A recently published paper investigated the effects of chiropractic adjustments on motor unit behaviour1. This study is the first publication for Lucien Robinault’s PhD, who is working with us for the next few years. This study was conducted in collaboration with Lucien’s home university, the University of Valenciennes in France, as well as researchers from the University of Maribor in Slovenia and Auckland University of Technology (AUT).
This project investigated neurophysiological changes at a motor unit level in the tibialis anterior muscle following a single session of chiropractic care. We used a technique called high density surface electromyography (HDsEMG), which measures the electrical activity of motor units, coupled with advanced signal processing. Previously, to do this sort of research we had to insert a needle into the participant’s muscle, which of course is not all that comfortable. And the information we could collect was limited compared to the wealth of information we can get from HDsEMG. For example, in a previous study we published2 we were able to record 85 single motor units (using the needle-based technique) across 19 participants. Whereas in this study, using HDsEMG we were able to decompose 8485 single motor units across the 14 participants we tested. We conducted this research as we are constantly seeking better ways to understand what happens neurophysiologically following chiropractic care. We have done previous research that has shown changes in motor neuron excitability and force production in lower limb muscles, but we wanted to understand why we saw these changes and to do that we needed to dig deeper and look at the motor unit activity.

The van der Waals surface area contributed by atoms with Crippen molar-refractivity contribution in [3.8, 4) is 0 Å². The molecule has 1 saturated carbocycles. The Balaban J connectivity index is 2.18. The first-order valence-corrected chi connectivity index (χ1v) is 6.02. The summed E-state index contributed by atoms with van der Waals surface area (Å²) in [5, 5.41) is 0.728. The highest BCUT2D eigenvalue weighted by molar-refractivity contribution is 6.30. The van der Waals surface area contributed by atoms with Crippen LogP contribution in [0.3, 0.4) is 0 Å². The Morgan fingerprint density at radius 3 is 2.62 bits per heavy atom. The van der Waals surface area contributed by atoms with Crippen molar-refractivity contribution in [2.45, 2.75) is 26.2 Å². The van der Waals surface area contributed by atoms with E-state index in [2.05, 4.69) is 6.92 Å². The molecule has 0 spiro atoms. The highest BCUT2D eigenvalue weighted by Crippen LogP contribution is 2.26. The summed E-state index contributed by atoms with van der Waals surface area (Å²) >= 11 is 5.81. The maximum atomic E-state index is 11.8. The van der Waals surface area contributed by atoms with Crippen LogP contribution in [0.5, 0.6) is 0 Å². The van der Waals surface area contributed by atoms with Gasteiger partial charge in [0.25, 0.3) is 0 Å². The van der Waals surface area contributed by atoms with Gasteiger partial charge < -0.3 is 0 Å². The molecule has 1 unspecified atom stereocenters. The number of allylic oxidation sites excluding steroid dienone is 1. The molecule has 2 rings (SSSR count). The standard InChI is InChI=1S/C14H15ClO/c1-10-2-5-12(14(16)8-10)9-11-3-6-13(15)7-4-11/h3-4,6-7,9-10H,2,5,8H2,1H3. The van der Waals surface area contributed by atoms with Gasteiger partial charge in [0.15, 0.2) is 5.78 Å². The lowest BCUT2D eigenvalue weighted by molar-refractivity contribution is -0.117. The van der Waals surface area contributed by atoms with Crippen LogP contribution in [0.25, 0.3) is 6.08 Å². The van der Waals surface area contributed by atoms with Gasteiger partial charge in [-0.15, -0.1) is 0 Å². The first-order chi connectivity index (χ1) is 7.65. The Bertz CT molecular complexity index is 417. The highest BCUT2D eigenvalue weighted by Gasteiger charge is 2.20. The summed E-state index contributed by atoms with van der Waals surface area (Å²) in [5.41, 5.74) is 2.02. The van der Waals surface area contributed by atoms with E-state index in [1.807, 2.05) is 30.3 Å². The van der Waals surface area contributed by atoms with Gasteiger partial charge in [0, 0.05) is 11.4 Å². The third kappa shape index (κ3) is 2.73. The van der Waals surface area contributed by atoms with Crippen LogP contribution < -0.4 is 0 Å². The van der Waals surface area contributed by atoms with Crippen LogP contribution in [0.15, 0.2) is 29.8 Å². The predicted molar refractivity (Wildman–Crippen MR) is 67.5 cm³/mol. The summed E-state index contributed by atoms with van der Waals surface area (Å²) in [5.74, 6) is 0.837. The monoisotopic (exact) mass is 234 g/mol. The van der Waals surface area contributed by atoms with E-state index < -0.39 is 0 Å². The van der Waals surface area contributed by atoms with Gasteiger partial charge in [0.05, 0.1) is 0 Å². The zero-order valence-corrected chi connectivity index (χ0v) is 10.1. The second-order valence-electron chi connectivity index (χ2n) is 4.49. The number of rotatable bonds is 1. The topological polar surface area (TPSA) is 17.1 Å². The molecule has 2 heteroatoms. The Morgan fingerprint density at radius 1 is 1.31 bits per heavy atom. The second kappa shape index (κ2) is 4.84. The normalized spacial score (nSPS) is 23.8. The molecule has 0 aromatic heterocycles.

The results of this study showed that there was a decrease in the conduction velocity of the motor units during ‘ramp and maintain’ ankle dorsiflexion at 5% maximum voluntary contraction (MVC). ‘Ramp and maintain’ means that the participants had to dorsiflex their ankle and then hold the contraction briefly before releasing. Conduction velocity is the speed in which an action potential travels along a skeletal muscle fibre and is correlated to the twitch torque production capacity of the motor unit. This significant reduction in conduction velocity is thought to represent increased recruitment of the motor units that are better suited to the production of low force and precise action and was only seen in the group that got adjusted, not in the control group.
This research furthers our scientific understanding of chiropractic care and how it influences the central nervous system. We now have more evidence to suggest that chiropractic adjustments alter neuromuscular control. To read the full study go to https://www.mdpi.com/2076-3425/11/1/105/htm
We would like to thank the NCMIC Foundation (Iowa, USA), the French government for their grant to the University of Valenciennes, and the Slovenian Research Agency for funding this project. We would also like to thank our collaborators at the University of Valenciennes, AUT and the University of Maribor for their excellent contributions to this publication. It takes a whole team to conduct such high quality research, and we are grateful to have developed such good working and funding relationships that have enabled this work to be done.
Robinault L, Holobar A, Crémoux S, Rashid U, Niazi IK, Holt K, Lauber J, Haavik H. The Effects of Spinal Manipulation on Motor Unit Behavior. Brain Sciences. 2021; 11(1):105. https://doi.org/10.3390/brainsci11010105
Haavik, H., Niazi, I. K., Jochumsen, M., Uginčius, P., Sebik, O., Yılmaz, G., … & Türker, K. S. (2018). Chiropractic spinal manipulation alters TMS induced I-wave excitability and shortens the cortical silent period. Journal of Electromyography and Kinesiology, 42, 24-35.